5.2.1 Differentiate between process and impact evaluations
Process and impact evaluation work to achieve similar, though not identical, goals. Process evaluation is more likely to employ qualitative techniques to answer questions about several issues, including the fidelity of a program—whether it is being implemented as intended. It may focus on how to improve performance by identifying which components of the program work and which do not, due to either design or implementation challenges. Process evaluation also contributes to major evaluation questions such as relevance, efficiency, effectiveness, and sustainability. When done well, process evaluation can be used to “detect and correct” implementation problems, but also to discover bigger, underlying problems. Process evaluation, in tandem with impact evaluation, notes contextual information that may have affected program impact, looks more deeply at how resources were used, and can bring evaluation closer to participant’s experience 1.
Impact evaluations measure the outcome of a program or intervention. They seek a causal link—hoping to identify whether the program led to changes in young people (or families, institutions, policies, etc). Impact evaluation uses primarily quantitative research and can employ varying degrees of scientific rigor.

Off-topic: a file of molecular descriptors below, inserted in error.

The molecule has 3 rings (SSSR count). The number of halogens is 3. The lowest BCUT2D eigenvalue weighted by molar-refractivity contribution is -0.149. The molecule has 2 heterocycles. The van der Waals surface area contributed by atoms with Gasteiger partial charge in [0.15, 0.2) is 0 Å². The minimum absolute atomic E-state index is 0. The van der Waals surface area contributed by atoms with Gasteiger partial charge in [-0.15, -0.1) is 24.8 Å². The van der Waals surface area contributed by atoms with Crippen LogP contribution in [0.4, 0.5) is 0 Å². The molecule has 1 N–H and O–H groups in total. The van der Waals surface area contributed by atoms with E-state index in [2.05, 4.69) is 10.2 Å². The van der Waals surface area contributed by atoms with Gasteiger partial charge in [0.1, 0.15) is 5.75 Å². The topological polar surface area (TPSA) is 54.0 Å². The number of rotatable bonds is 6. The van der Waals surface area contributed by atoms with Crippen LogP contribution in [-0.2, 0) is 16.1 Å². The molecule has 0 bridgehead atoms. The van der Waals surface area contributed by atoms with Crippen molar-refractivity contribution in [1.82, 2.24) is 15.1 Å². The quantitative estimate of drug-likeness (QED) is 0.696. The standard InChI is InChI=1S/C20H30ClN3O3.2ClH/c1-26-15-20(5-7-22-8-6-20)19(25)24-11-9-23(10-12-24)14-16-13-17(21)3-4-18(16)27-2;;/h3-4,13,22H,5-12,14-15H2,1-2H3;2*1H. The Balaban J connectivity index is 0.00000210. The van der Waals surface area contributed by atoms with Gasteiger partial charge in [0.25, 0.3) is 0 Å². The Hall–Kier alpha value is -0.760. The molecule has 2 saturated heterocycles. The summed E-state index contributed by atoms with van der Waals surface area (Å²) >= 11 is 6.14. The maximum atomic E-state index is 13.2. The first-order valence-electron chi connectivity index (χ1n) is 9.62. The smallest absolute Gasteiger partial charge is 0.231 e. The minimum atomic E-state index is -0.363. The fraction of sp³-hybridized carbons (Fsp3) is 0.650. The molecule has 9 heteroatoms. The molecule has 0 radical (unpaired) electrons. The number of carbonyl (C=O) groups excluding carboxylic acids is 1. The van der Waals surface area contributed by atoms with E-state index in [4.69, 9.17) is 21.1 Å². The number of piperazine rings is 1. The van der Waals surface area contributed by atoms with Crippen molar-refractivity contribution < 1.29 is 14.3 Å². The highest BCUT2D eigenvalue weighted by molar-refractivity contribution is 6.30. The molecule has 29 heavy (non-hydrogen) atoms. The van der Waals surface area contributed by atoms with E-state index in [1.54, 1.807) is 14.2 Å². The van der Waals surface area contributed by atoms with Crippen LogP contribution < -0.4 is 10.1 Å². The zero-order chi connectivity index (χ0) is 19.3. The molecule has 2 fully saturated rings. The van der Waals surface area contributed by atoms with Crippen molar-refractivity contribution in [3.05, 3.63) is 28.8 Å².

The following quantitative methods can be used for impact evaluation. The following tips help explain the types of impact evaluation and when they might be appropriate.
- A cross-sectional study uses a different sample (from the same population) for pre and post work but large samples and rigorous sampling is needed to ensure that pre- and post-training samples are random and representative.
- A longitudinal study is a powerful way to detect direct impact on individuals; however, staying in touch with participants over time can be difficult.
- Non-randomized, quasi-experimental studies compare similar treatment and comparison groups through pre and post-surveys but various external factors may interfere with the variable being measured.
- Randomized control trials (RCTs) can prove causality between two very similar groups—a treatment and control group—but are not always practical to implement. RCTs assume that a program was of high quality, relevant, and in demand by the recipients. For more information on RCTs, see “Randomized Control Trials (RCTs).”
- 1. Excerpted from the presentation of Ms. Alyna Wyatt, Senior Associate in the Business and Development Practice at Genesis Analytics and Team Leader, Financial Education Fund, at the 2012 GYEOC.